Sunday, May 31, 2015

A Fun Way to Start Off the Month

Just a reminder that two of Bob's movies will be shown on TCM tomorrow, Monday, June 1st.  Piccadilly Jim starts at high noon EDT, followed by Trouble for Two at 1:45 p.m. 

             Ralph Forbes and Madge Evans in Piccadilly Jim (1936)

Will Madge choose Ralph Forbes or Bob?  Can't wait to find out ...

Thursday, May 28, 2015

Dabney...What Have You Done Now?!

Man in  Possession (1931) is a fun movie.  The cast is excellent:  Bob, Charlotte Greenwood, Irene Purcell, C. Aubrey Smith, Beryl Mercer, Reginald Owen and Alan Mowbray.  A whole lot of talent and experience on one set.  In the two scenes above, Bob holds his own while having to rely on his facial expression alone.  C. Aubrey and Reggie have fun with being aghast at Bob's goings on.  And in the bottom photo, Beryl and Irene smartly ignore the boys totally. 

A bit of trivia:  C. Aubrey Smith will also play Bob's father in But the Flesh is Weak.  Beryl Mercer appeared in four movies with Bob: Three Live Ghosts, Man in Possession, Lovers Courageous and Night Must Fall.  And Reginald Owen ties Joan Crawford for being in six Bob movies:  Man in Possession, Petticoat Fever, Trouble for Two, Three Loves Has Nancy, Fast and Loose and The Earl of Chicago. 

Wednesday, May 27, 2015

Hot Off the Presses

Surprise me ... another Montgomery movie being released on DVD.  It is a 6/2/2015 release, get your order in at now!  A fun movie, indeed.  Great, now how about Letty Lynton next, WB?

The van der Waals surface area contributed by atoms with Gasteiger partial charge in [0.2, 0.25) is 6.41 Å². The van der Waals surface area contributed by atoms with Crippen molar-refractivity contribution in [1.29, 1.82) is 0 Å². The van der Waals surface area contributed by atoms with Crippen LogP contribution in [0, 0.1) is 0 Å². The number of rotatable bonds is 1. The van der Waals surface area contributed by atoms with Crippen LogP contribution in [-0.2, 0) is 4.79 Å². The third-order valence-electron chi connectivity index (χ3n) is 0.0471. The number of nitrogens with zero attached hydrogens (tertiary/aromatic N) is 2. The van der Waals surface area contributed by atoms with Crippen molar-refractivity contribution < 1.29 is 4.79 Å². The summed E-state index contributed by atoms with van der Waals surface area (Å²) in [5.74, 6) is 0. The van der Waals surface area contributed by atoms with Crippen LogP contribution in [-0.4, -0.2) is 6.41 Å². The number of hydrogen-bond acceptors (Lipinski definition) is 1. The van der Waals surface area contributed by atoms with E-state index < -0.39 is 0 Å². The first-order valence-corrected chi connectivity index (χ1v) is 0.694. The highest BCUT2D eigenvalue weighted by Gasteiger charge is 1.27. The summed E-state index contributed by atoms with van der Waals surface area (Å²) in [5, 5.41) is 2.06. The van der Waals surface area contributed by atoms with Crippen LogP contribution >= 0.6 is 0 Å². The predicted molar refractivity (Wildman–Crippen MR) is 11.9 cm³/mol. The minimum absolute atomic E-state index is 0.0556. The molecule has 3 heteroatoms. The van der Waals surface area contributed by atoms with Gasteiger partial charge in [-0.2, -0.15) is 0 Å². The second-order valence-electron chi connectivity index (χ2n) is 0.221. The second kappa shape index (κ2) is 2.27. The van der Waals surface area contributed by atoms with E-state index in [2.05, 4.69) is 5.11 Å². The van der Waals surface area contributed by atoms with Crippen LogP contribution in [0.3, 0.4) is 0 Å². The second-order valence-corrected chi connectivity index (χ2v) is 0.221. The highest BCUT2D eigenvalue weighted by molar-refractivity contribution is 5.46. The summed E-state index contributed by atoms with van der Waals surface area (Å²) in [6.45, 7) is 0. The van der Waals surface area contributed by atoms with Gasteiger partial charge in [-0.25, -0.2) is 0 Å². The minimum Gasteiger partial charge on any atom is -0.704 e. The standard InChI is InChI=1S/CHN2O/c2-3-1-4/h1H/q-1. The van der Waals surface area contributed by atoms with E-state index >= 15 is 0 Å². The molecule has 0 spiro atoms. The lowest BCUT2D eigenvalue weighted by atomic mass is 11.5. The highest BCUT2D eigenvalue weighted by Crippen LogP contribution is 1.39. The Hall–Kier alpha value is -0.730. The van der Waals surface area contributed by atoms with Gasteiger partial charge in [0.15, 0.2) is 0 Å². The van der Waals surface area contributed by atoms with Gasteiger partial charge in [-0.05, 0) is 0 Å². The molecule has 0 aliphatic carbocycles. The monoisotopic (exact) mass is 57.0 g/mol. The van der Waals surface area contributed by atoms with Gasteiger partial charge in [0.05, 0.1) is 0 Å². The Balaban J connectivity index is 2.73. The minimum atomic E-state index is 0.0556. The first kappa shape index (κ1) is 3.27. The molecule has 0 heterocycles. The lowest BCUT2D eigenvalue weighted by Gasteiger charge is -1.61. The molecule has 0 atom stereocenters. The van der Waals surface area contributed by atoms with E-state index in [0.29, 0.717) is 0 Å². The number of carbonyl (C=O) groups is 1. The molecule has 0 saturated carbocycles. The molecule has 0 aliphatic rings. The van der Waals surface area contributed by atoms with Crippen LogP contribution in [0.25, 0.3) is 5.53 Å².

Lost in Bakersfield

What day is this?  Where am I?  What happened to Tuesday?  Have I been spending too much time "out in the midday sun?" 

Sorry ... regular programming will return Thursday.  That is tomorrow, right? 

Thursday, May 21, 2015

Henry "Robert" Montgomery, Jr. Day

And what does a 31-year-old Bob Montgomery buy for himself on his birthday....why a miniature airplane, of course?!  Hey, he could have afforded a real one, so give him points for trying not to over do it in the middle of the Depression.  He had it handmade by fellow actor Reginald Denny, who built it according to Bob's specifications ... another area of expertise for our Bob, Hollywood's Renaissance man. 

1935 ... 80 years ago.  But he feels so real to me.  That's one of the great things about movies.  The screen actors live forever, always accessible on our DVDs, on our computers (and yes, a few of us still have them captured on VHS!)  Bob will always be there to be appreciated as an old friend, or discovered anew by future fans.  It is all rather comforting. 

As is the appropriate way of celebrating his birthday, I will be watching a couple of his movies during the day.  I certainly hope that you will be able to, as well.  Have not yet decided which ones.  I find it better to go with the mood I am in at the time.   And whatever mood that is, it will be improved after I have spent time with the man.

So, Happy Birthday, Mr. Montgomery. Thank you, ever so much.

(And to get you in the proper mood for remembering Bob on his day, give "The Optimist" another viewing.)

Wednesday, May 20, 2015

Tomorrow is Bob's Birthday

On the theory that it is impossible to see too much Montgomery, I've decided to list some more video clips for your viewing pleasure.  They are all available on YouTube, hopefully there is something that you haven't seen.  Even if you have, they're all enjoyable a second, third time or more.

Robert Montgomery Tribute   Another Bob Montage.  A total delight.

Man's best friend is the apple   A favorite scene.  Includes my vote for best pratfall of 1948.

Bob sings to Joan    Two young performers doing their best. 

Bob and Norma    A montage of Bob and Norma Shearer scenes.  They obviously got along well together. 

Sexy Thing   A montage tribute to classic male leads.  Well done, except Bob is barely in it.  Still, it's a fun to watch.  

Audrey Totter's amazing faces    Audrey reacting to Bob in Lady in the Lake.  Just a great compilation.  Goooo, Audrey! 

Tuesday, May 19, 2015

Bob on Film in Real Life